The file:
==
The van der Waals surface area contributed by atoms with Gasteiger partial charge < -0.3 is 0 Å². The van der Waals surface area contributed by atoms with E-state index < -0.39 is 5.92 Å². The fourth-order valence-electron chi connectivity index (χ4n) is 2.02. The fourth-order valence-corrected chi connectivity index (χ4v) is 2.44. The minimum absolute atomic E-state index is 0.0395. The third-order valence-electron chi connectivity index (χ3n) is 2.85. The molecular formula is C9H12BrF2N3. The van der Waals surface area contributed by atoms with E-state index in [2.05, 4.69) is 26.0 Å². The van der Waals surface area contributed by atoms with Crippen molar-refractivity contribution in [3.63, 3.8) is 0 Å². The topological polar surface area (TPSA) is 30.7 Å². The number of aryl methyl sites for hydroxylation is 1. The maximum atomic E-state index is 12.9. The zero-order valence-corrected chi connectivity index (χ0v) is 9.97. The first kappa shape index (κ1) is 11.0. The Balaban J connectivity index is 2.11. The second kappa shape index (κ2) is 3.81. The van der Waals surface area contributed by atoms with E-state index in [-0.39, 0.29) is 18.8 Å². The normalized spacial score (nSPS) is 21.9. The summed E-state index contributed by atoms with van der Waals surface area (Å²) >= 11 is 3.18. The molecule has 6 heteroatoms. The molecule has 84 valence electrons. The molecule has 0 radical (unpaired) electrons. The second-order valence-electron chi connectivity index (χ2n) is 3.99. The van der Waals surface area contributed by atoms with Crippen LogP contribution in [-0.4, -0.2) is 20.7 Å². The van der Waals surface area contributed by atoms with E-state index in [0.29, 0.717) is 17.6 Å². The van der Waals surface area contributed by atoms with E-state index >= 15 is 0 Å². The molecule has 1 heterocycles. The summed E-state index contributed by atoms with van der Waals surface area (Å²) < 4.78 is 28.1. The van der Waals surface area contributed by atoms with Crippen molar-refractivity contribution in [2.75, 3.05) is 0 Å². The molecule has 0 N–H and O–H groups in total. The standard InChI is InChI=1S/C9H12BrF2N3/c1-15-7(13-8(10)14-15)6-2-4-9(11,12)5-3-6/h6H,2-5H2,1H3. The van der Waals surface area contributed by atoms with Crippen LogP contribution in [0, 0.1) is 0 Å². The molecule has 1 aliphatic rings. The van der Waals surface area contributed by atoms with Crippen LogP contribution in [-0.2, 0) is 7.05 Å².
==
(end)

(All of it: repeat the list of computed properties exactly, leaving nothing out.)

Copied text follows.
The van der Waals surface area contributed by atoms with Gasteiger partial charge < -0.3 is 0 Å². The van der Waals surface area contributed by atoms with E-state index < -0.39 is 5.92 Å². The fourth-order valence-electron chi connectivity index (χ4n) is 2.02. The fourth-order valence-corrected chi connectivity index (χ4v) is 2.44. The minimum absolute atomic E-state index is 0.0395. The third-order valence-electron chi connectivity index (χ3n) is 2.85. The molecular formula is C9H12BrF2N3. The van der Waals surface area contributed by atoms with E-state index in [2.05, 4.69) is 26.0 Å². The van der Waals surface area contributed by atoms with Crippen molar-refractivity contribution in [3.63, 3.8) is 0 Å². The topological polar surface area (TPSA) is 30.7 Å². The number of aryl methyl sites for hydroxylation is 1. The maximum atomic E-state index is 12.9. The zero-order valence-corrected chi connectivity index (χ0v) is 9.97. The first kappa shape index (κ1) is 11.0. The Balaban J connectivity index is 2.11. The second kappa shape index (κ2) is 3.81. The van der Waals surface area contributed by atoms with E-state index in [-0.39, 0.29) is 18.8 Å². The normalized spacial score (nSPS) is 21.9. The summed E-state index contributed by atoms with van der Waals surface area (Å²) >= 11 is 3.18. The molecule has 6 heteroatoms. The molecule has 84 valence electrons. The molecule has 0 radical (unpaired) electrons. The second-order valence-electron chi connectivity index (χ2n) is 3.99. The van der Waals surface area contributed by atoms with Crippen LogP contribution in [-0.4, -0.2) is 20.7 Å². The van der Waals surface area contributed by atoms with E-state index in [0.29, 0.717) is 17.6 Å². The van der Waals surface area contributed by atoms with E-state index >= 15 is 0 Å². The molecule has 1 heterocycles. The summed E-state index contributed by atoms with van der Waals surface area (Å²) < 4.78 is 28.1. The van der Waals surface area contributed by atoms with Crippen molar-refractivity contribution in [2.75, 3.05) is 0 Å². The molecule has 0 N–H and O–H groups in total. The standard InChI is InChI=1S/C9H12BrF2N3/c1-15-7(13-8(10)14-15)6-2-4-9(11,12)5-3-6/h6H,2-5H2,1H3. The van der Waals surface area contributed by atoms with Crippen LogP contribution in [0, 0.1) is 0 Å². The molecule has 1 aliphatic rings. The van der Waals surface area contributed by atoms with Crippen LogP contribution in [-0.2, 0) is 7.05 Å².